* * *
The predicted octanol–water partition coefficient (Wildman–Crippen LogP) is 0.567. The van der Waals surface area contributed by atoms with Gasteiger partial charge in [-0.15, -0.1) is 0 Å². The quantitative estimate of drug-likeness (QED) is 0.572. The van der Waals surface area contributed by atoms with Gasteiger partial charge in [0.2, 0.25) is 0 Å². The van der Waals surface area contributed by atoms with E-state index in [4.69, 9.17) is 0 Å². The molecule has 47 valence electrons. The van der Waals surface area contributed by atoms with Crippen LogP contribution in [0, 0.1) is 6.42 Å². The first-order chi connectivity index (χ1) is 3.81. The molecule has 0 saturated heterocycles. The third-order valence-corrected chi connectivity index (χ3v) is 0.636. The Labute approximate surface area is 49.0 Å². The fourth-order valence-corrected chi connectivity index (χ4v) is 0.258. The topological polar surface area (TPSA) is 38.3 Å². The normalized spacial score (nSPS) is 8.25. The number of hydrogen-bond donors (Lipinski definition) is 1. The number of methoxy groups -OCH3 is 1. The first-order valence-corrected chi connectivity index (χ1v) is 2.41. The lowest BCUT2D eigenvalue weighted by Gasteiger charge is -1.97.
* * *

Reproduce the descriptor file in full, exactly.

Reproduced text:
The predicted octanol–water partition coefficient (Wildman–Crippen LogP) is 0.567. The van der Waals surface area contributed by atoms with Gasteiger partial charge in [-0.15, -0.1) is 0 Å². The quantitative estimate of drug-likeness (QED) is 0.572. The van der Waals surface area contributed by atoms with Gasteiger partial charge in [0.2, 0.25) is 0 Å². The van der Waals surface area contributed by atoms with E-state index in [4.69, 9.17) is 0 Å². The molecule has 47 valence electrons. The van der Waals surface area contributed by atoms with Crippen LogP contribution in [0, 0.1) is 6.42 Å². The first-order chi connectivity index (χ1) is 3.81. The molecule has 0 saturated heterocycles. The third-order valence-corrected chi connectivity index (χ3v) is 0.636. The Labute approximate surface area is 49.0 Å². The fourth-order valence-corrected chi connectivity index (χ4v) is 0.258. The topological polar surface area (TPSA) is 38.3 Å². The normalized spacial score (nSPS) is 8.25. The number of hydrogen-bond donors (Lipinski definition) is 1. The number of methoxy groups -OCH3 is 1. The first-order valence-corrected chi connectivity index (χ1v) is 2.41. The lowest BCUT2D eigenvalue weighted by Gasteiger charge is -1.97.